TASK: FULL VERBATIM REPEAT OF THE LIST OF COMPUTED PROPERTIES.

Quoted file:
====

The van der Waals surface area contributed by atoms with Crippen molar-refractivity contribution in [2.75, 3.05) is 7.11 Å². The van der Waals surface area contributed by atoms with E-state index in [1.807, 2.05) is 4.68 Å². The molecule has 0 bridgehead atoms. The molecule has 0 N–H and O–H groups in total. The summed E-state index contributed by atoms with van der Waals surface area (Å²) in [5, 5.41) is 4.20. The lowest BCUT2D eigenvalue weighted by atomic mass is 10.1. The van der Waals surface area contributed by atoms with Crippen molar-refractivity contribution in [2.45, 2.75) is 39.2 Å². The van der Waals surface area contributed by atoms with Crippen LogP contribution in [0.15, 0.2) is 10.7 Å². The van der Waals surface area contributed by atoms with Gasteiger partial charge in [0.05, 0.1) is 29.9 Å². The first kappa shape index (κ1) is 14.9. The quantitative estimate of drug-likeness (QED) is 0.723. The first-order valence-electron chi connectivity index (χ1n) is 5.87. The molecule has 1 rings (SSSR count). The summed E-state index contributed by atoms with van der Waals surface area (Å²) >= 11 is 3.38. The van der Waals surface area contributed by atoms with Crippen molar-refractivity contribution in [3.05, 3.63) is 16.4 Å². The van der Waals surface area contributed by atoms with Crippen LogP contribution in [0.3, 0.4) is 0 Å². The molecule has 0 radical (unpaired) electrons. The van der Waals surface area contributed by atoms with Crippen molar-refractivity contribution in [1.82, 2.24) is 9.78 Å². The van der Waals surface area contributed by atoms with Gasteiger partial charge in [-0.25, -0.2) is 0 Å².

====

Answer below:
The van der Waals surface area contributed by atoms with Crippen molar-refractivity contribution in [2.75, 3.05) is 7.11 Å². The van der Waals surface area contributed by atoms with E-state index in [1.807, 2.05) is 4.68 Å². The molecule has 0 bridgehead atoms. The molecule has 0 N–H and O–H groups in total. The summed E-state index contributed by atoms with van der Waals surface area (Å²) in [5, 5.41) is 4.20. The lowest BCUT2D eigenvalue weighted by atomic mass is 10.1. The van der Waals surface area contributed by atoms with Crippen molar-refractivity contribution in [2.45, 2.75) is 39.2 Å². The van der Waals surface area contributed by atoms with Crippen LogP contribution in [0.15, 0.2) is 10.7 Å². The van der Waals surface area contributed by atoms with Gasteiger partial charge in [0.05, 0.1) is 29.9 Å². The first kappa shape index (κ1) is 14.9. The quantitative estimate of drug-likeness (QED) is 0.723. The first-order valence-electron chi connectivity index (χ1n) is 5.87. The molecule has 1 rings (SSSR count). The summed E-state index contributed by atoms with van der Waals surface area (Å²) >= 11 is 3.38. The van der Waals surface area contributed by atoms with Crippen molar-refractivity contribution in [3.05, 3.63) is 16.4 Å². The van der Waals surface area contributed by atoms with Crippen LogP contribution in [0.3, 0.4) is 0 Å². The molecule has 0 radical (unpaired) electrons. The van der Waals surface area contributed by atoms with Crippen molar-refractivity contribution in [1.82, 2.24) is 9.78 Å². The van der Waals surface area contributed by atoms with Gasteiger partial charge in [-0.25, -0.2) is 0 Å².